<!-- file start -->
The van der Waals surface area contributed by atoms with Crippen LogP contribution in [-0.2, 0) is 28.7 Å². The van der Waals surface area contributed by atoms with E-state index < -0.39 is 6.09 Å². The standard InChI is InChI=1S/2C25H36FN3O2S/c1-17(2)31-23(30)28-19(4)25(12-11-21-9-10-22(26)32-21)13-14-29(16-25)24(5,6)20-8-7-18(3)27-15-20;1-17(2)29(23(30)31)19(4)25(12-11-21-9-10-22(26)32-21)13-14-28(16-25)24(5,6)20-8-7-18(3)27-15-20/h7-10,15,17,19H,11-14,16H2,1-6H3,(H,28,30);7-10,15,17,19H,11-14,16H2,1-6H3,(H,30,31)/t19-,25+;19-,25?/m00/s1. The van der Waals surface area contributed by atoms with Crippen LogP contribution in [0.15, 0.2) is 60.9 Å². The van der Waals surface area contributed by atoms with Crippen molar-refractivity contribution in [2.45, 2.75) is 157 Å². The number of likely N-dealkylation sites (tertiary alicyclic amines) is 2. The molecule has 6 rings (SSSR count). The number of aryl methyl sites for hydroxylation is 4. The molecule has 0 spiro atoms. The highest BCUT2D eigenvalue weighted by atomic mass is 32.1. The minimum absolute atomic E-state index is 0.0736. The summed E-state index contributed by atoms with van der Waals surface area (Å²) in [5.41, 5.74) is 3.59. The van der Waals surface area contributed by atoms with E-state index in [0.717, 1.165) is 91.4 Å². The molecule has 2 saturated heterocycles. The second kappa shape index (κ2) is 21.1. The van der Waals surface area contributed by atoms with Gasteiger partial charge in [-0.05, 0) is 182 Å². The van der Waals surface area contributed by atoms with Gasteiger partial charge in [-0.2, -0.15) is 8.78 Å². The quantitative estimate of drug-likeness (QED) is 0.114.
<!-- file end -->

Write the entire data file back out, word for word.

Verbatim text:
The van der Waals surface area contributed by atoms with Crippen LogP contribution in [-0.2, 0) is 28.7 Å². The van der Waals surface area contributed by atoms with E-state index < -0.39 is 6.09 Å². The standard InChI is InChI=1S/2C25H36FN3O2S/c1-17(2)31-23(30)28-19(4)25(12-11-21-9-10-22(26)32-21)13-14-29(16-25)24(5,6)20-8-7-18(3)27-15-20;1-17(2)29(23(30)31)19(4)25(12-11-21-9-10-22(26)32-21)13-14-28(16-25)24(5,6)20-8-7-18(3)27-15-20/h7-10,15,17,19H,11-14,16H2,1-6H3,(H,28,30);7-10,15,17,19H,11-14,16H2,1-6H3,(H,30,31)/t19-,25+;19-,25?/m00/s1. The van der Waals surface area contributed by atoms with Crippen LogP contribution in [0.15, 0.2) is 60.9 Å². The van der Waals surface area contributed by atoms with Crippen molar-refractivity contribution in [2.45, 2.75) is 157 Å². The number of likely N-dealkylation sites (tertiary alicyclic amines) is 2. The molecule has 6 rings (SSSR count). The number of aryl methyl sites for hydroxylation is 4. The molecule has 0 spiro atoms. The highest BCUT2D eigenvalue weighted by atomic mass is 32.1. The minimum absolute atomic E-state index is 0.0736. The summed E-state index contributed by atoms with van der Waals surface area (Å²) in [5.41, 5.74) is 3.59. The van der Waals surface area contributed by atoms with E-state index in [0.717, 1.165) is 91.4 Å². The molecule has 2 saturated heterocycles. The second kappa shape index (κ2) is 21.1. The van der Waals surface area contributed by atoms with Gasteiger partial charge in [-0.05, 0) is 182 Å². The van der Waals surface area contributed by atoms with Gasteiger partial charge in [-0.2, -0.15) is 8.78 Å². The quantitative estimate of drug-likeness (QED) is 0.114.